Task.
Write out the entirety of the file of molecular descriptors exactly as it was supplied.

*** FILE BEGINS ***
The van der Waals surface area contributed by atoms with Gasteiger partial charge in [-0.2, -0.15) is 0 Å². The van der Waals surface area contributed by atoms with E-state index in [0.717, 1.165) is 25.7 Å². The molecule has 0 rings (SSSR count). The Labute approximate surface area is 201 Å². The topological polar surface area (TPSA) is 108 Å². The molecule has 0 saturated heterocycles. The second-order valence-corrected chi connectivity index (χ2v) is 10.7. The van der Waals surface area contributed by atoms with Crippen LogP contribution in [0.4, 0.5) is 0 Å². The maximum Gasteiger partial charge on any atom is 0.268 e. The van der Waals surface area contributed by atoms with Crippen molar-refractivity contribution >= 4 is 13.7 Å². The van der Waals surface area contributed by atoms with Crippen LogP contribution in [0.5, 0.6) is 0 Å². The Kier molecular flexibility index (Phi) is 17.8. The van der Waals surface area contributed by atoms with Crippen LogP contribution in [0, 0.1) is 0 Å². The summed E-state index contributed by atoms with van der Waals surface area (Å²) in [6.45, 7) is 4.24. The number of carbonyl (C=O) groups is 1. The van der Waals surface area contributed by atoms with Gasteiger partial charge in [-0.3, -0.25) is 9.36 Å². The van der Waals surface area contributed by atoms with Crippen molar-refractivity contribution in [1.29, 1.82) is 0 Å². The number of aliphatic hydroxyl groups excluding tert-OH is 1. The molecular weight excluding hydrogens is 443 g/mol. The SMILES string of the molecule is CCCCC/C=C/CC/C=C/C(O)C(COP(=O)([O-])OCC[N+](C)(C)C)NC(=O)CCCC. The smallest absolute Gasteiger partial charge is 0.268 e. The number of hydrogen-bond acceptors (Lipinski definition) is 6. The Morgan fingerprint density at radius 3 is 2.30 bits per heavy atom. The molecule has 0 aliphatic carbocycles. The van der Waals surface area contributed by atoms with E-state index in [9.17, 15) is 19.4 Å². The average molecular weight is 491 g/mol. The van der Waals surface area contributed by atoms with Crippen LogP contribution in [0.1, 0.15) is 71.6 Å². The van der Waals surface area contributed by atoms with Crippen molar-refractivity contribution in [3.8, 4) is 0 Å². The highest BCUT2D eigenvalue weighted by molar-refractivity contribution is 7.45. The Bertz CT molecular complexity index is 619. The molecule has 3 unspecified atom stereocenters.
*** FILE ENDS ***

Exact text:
The van der Waals surface area contributed by atoms with Gasteiger partial charge in [-0.2, -0.15) is 0 Å². The van der Waals surface area contributed by atoms with E-state index in [0.717, 1.165) is 25.7 Å². The molecule has 0 rings (SSSR count). The Labute approximate surface area is 201 Å². The topological polar surface area (TPSA) is 108 Å². The molecule has 0 saturated heterocycles. The second-order valence-corrected chi connectivity index (χ2v) is 10.7. The van der Waals surface area contributed by atoms with Crippen LogP contribution in [0.4, 0.5) is 0 Å². The maximum Gasteiger partial charge on any atom is 0.268 e. The van der Waals surface area contributed by atoms with Crippen molar-refractivity contribution >= 4 is 13.7 Å². The van der Waals surface area contributed by atoms with Crippen LogP contribution in [0.5, 0.6) is 0 Å². The Kier molecular flexibility index (Phi) is 17.8. The van der Waals surface area contributed by atoms with Crippen LogP contribution in [0, 0.1) is 0 Å². The summed E-state index contributed by atoms with van der Waals surface area (Å²) in [6.45, 7) is 4.24. The number of carbonyl (C=O) groups is 1. The van der Waals surface area contributed by atoms with Gasteiger partial charge in [-0.3, -0.25) is 9.36 Å². The van der Waals surface area contributed by atoms with Crippen molar-refractivity contribution in [1.29, 1.82) is 0 Å². The number of aliphatic hydroxyl groups excluding tert-OH is 1. The molecular weight excluding hydrogens is 443 g/mol. The SMILES string of the molecule is CCCCC/C=C/CC/C=C/C(O)C(COP(=O)([O-])OCC[N+](C)(C)C)NC(=O)CCCC. The smallest absolute Gasteiger partial charge is 0.268 e. The number of hydrogen-bond acceptors (Lipinski definition) is 6. The Morgan fingerprint density at radius 3 is 2.30 bits per heavy atom. The molecule has 0 aliphatic carbocycles. The van der Waals surface area contributed by atoms with E-state index in [9.17, 15) is 19.4 Å². The average molecular weight is 491 g/mol. The van der Waals surface area contributed by atoms with Crippen LogP contribution in [0.1, 0.15) is 71.6 Å². The van der Waals surface area contributed by atoms with Crippen molar-refractivity contribution in [3.8, 4) is 0 Å². The highest BCUT2D eigenvalue weighted by molar-refractivity contribution is 7.45. The Bertz CT molecular complexity index is 619. The molecule has 3 unspecified atom stereocenters.